If Branden Albert is retained at left tackle, Kansas City could still address the need at the opposite bookend with its first pick.
But if a rookie doesn't lay claim to the position, second-year tackle Donald Stephenson and veteran newcomer Geoff Schwartz will headline the aforementioned list of replacements. If Schwartz makes his 2013 debut at right tackle, Jeff Allen will likely crack the starting lineup at left guard.
Regardless, somebody's plate is bound to be stuffed with more responsibility by the end of training camp.
Prior to free agency, the Chiefs could have pursued a number of routes in filling the void at strong-side linebacker.
However, the addition of Alex Smith forfeited the rights to Kansas City's second-round selection—a potential landing spot for middle linebackers Kevin Minter, Manti Te'o or Arthur Brown.
The focus then turned to free-agent options. After jumping back to the inside and capitalizing on his starting opportunity (due to injury), the name of Green Bay Packers linebacker Brad Jones echoed throughout Kansas City media. But he eventually returned to Lambeau.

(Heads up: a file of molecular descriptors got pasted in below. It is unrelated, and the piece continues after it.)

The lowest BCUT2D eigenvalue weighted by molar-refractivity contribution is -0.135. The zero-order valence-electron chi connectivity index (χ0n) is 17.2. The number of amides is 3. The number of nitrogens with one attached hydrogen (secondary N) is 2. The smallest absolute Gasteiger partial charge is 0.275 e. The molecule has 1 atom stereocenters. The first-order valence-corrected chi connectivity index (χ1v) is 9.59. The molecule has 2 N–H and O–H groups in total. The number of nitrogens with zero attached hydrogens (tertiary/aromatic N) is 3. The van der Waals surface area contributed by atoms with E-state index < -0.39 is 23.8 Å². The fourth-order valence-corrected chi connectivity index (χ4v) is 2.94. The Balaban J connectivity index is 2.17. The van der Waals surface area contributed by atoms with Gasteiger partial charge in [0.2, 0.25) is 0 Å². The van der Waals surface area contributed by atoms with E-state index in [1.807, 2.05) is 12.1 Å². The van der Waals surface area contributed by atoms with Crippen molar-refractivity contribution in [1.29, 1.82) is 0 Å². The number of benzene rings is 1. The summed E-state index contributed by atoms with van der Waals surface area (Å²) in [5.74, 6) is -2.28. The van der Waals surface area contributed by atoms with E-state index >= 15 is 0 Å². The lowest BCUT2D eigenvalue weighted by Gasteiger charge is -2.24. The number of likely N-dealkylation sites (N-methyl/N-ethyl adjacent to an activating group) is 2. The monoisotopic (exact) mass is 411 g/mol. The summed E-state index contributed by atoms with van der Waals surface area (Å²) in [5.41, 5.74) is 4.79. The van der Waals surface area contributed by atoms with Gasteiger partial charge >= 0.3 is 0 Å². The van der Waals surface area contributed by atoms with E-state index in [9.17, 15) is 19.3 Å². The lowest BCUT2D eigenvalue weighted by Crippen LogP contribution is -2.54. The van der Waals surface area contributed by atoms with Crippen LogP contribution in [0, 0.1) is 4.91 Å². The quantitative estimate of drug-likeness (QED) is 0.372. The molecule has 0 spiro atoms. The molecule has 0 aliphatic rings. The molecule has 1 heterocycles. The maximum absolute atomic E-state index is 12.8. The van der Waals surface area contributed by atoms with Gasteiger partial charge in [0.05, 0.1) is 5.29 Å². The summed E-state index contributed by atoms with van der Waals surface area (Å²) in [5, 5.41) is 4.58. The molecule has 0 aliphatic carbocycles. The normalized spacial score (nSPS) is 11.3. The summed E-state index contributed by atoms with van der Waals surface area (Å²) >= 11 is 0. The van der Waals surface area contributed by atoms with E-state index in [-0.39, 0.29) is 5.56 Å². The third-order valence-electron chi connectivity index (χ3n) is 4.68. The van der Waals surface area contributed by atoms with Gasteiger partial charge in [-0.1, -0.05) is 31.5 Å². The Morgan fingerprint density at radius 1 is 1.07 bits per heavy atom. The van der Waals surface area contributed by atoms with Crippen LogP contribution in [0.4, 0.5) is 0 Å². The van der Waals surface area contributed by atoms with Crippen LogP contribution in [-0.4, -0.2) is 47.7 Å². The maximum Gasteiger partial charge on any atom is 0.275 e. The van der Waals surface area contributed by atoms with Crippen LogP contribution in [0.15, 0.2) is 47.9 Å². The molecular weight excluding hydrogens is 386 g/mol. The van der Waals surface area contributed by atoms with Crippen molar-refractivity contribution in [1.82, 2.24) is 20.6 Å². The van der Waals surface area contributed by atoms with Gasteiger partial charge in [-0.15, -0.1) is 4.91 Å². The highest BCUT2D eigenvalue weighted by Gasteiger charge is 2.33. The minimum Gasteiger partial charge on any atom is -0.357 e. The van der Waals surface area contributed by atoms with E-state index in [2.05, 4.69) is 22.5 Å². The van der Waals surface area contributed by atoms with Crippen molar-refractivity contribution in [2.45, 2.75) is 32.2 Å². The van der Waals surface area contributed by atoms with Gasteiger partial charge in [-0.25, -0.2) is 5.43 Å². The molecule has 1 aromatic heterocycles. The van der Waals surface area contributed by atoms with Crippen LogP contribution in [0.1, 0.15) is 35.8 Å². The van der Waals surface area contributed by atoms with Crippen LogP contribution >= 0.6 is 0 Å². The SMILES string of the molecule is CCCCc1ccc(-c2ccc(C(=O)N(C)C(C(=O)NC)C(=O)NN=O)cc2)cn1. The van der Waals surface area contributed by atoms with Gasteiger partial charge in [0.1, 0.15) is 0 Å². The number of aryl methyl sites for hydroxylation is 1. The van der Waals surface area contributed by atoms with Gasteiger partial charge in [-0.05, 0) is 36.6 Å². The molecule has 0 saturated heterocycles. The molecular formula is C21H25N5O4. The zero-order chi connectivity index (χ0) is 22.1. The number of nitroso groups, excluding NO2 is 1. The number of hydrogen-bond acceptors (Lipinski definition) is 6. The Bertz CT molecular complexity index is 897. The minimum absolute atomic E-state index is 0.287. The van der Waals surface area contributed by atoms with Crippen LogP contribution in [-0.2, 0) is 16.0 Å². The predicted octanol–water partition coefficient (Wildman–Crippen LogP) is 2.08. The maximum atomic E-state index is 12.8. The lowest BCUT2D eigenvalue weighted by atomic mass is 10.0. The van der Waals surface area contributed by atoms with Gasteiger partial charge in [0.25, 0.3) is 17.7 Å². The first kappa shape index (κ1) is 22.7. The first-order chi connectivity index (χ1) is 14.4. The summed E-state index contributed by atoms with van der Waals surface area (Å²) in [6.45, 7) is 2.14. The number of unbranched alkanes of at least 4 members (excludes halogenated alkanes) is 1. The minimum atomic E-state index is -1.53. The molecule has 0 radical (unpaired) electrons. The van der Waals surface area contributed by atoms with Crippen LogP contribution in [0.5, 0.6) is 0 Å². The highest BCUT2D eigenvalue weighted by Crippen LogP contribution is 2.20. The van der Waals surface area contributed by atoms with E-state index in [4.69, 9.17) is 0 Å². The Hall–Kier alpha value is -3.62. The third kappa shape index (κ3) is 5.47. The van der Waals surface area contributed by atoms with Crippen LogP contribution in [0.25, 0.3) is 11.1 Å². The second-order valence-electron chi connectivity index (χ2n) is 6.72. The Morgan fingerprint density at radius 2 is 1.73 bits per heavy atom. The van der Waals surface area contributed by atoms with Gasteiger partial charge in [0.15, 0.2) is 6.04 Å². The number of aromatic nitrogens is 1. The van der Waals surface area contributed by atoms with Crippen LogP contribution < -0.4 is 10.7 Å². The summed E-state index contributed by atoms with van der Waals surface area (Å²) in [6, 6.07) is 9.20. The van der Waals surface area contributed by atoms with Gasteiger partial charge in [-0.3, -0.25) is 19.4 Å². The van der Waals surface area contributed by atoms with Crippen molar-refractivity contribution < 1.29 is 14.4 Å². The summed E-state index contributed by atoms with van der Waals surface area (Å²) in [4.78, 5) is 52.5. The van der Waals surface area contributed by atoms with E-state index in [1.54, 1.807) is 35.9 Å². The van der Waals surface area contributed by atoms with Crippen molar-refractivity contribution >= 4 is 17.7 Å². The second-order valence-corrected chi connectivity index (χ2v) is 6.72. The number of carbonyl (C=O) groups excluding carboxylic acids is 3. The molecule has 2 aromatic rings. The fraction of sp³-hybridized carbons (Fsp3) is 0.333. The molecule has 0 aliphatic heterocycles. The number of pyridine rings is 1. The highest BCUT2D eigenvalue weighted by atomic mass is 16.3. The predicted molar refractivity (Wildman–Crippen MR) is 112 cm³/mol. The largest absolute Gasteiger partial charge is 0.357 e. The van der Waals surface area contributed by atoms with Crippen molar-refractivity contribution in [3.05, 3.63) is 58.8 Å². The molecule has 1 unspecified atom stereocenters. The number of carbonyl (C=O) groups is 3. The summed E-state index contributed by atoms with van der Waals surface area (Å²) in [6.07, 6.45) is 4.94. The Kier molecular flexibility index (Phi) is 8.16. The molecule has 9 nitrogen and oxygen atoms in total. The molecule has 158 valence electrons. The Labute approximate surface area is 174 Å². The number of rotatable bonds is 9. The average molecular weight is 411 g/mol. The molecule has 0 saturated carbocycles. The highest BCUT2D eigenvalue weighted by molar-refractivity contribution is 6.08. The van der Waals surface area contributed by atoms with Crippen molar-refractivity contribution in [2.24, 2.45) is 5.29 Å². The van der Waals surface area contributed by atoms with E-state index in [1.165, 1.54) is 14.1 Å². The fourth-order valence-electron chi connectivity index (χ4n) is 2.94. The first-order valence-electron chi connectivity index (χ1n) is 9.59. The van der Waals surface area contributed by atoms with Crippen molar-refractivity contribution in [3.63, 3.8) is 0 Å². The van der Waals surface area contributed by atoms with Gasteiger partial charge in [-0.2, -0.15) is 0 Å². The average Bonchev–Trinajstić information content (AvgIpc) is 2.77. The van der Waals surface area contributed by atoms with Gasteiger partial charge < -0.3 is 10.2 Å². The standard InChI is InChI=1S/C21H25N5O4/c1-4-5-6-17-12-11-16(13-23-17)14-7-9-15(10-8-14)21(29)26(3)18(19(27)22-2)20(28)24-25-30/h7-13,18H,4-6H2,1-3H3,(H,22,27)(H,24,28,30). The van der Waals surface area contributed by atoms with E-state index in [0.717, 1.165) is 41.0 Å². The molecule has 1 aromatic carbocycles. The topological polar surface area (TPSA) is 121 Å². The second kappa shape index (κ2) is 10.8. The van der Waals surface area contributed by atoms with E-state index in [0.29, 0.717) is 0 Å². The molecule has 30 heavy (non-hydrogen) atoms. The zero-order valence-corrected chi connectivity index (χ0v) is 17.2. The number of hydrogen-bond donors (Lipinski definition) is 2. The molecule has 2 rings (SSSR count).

Packers announced that they re-signed LB Brad Jones.— Adam Caplan (@caplannfl) March 21, 2013
A plethora of respected veterans—including Karlos Dansby (who played the position in the beginning of his NFL career), Brian Urlacher and Bart Scott—still remain on the market.
But the Chiefs' most sensible option may lie in Oregon inside linebacker Kiko Alonso. No. 47 only started one season at Oregon, and off-field concerns could dent his draft stock. But he's a tough-minded linebacker that bulldozes his way through defenders and exhibits rare athletic ability (relative to his position) that aids him in coverage.
Considering defensive coordinator Bob Sutton's fondness for disguising blitzes, Alonso may prove to be a name worth keeping tabs on.
Being that right arms double as throwing arms for most NFL quarterbacks, left tackles also double as highly coveted assets. That's especially true in Andy Reid's aerial-oriented offense, which has finished within the top 10 in pass attempts in each of the last nine NFL seasons (via NFL.com).
In 2012, the Philadelphia Eagles' woeful 4-12 record was largely attributed to Reid's coaching blunders and/or Michael Vick's deteriorating quarterback skills. At least, that's what many local Philadelphians would lead one to believe.